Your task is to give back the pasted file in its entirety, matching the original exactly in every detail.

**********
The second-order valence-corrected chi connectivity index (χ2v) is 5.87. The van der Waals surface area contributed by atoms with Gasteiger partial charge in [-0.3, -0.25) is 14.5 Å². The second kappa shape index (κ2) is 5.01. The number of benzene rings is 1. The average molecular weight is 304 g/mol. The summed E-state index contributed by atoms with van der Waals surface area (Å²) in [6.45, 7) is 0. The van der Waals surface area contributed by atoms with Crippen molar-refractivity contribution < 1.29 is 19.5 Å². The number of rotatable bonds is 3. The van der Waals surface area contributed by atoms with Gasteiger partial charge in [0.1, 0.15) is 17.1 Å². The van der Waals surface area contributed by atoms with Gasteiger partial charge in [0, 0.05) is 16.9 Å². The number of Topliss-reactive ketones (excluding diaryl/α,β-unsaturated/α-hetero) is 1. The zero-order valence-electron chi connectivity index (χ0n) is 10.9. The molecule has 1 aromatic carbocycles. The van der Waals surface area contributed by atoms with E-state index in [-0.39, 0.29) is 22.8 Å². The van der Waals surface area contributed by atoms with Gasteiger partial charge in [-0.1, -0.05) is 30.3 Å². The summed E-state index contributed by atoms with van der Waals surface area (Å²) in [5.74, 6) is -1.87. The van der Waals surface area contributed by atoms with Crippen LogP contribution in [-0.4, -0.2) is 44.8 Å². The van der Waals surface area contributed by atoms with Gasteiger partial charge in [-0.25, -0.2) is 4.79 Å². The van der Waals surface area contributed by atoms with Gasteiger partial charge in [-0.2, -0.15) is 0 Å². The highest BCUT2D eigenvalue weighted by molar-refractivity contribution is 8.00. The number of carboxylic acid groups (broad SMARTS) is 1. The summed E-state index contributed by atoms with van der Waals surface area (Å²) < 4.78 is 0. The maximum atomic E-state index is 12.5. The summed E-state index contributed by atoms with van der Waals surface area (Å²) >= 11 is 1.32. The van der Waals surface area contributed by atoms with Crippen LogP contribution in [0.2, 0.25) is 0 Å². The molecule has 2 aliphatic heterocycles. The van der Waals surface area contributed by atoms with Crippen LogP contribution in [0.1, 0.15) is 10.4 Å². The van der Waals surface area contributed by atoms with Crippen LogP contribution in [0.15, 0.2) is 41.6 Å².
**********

The second-order valence-corrected chi connectivity index (χ2v) is 5.87. The van der Waals surface area contributed by atoms with Gasteiger partial charge in [-0.3, -0.25) is 14.5 Å². The second kappa shape index (κ2) is 5.01. The number of benzene rings is 1. The average molecular weight is 304 g/mol. The summed E-state index contributed by atoms with van der Waals surface area (Å²) in [6.45, 7) is 0. The van der Waals surface area contributed by atoms with Crippen molar-refractivity contribution < 1.29 is 19.5 Å². The number of rotatable bonds is 3. The van der Waals surface area contributed by atoms with Gasteiger partial charge in [0.1, 0.15) is 17.1 Å². The van der Waals surface area contributed by atoms with Gasteiger partial charge in [0, 0.05) is 16.9 Å². The number of Topliss-reactive ketones (excluding diaryl/α,β-unsaturated/α-hetero) is 1. The zero-order valence-electron chi connectivity index (χ0n) is 10.9. The molecule has 1 aromatic carbocycles. The van der Waals surface area contributed by atoms with E-state index in [-0.39, 0.29) is 22.8 Å². The van der Waals surface area contributed by atoms with Gasteiger partial charge in [-0.1, -0.05) is 30.3 Å². The summed E-state index contributed by atoms with van der Waals surface area (Å²) in [5.74, 6) is -1.87. The van der Waals surface area contributed by atoms with Crippen LogP contribution in [-0.4, -0.2) is 44.8 Å². The van der Waals surface area contributed by atoms with Gasteiger partial charge in [-0.25, -0.2) is 4.79 Å². The van der Waals surface area contributed by atoms with Gasteiger partial charge in [-0.2, -0.15) is 0 Å². The highest BCUT2D eigenvalue weighted by molar-refractivity contribution is 8.00. The number of carboxylic acid groups (broad SMARTS) is 1. The summed E-state index contributed by atoms with van der Waals surface area (Å²) < 4.78 is 0. The maximum atomic E-state index is 12.5. The summed E-state index contributed by atoms with van der Waals surface area (Å²) >= 11 is 1.32. The van der Waals surface area contributed by atoms with Crippen LogP contribution in [0.2, 0.25) is 0 Å². The molecule has 2 aliphatic heterocycles. The van der Waals surface area contributed by atoms with Crippen LogP contribution in [0.1, 0.15) is 10.4 Å². The van der Waals surface area contributed by atoms with Crippen LogP contribution in [0.15, 0.2) is 41.6 Å².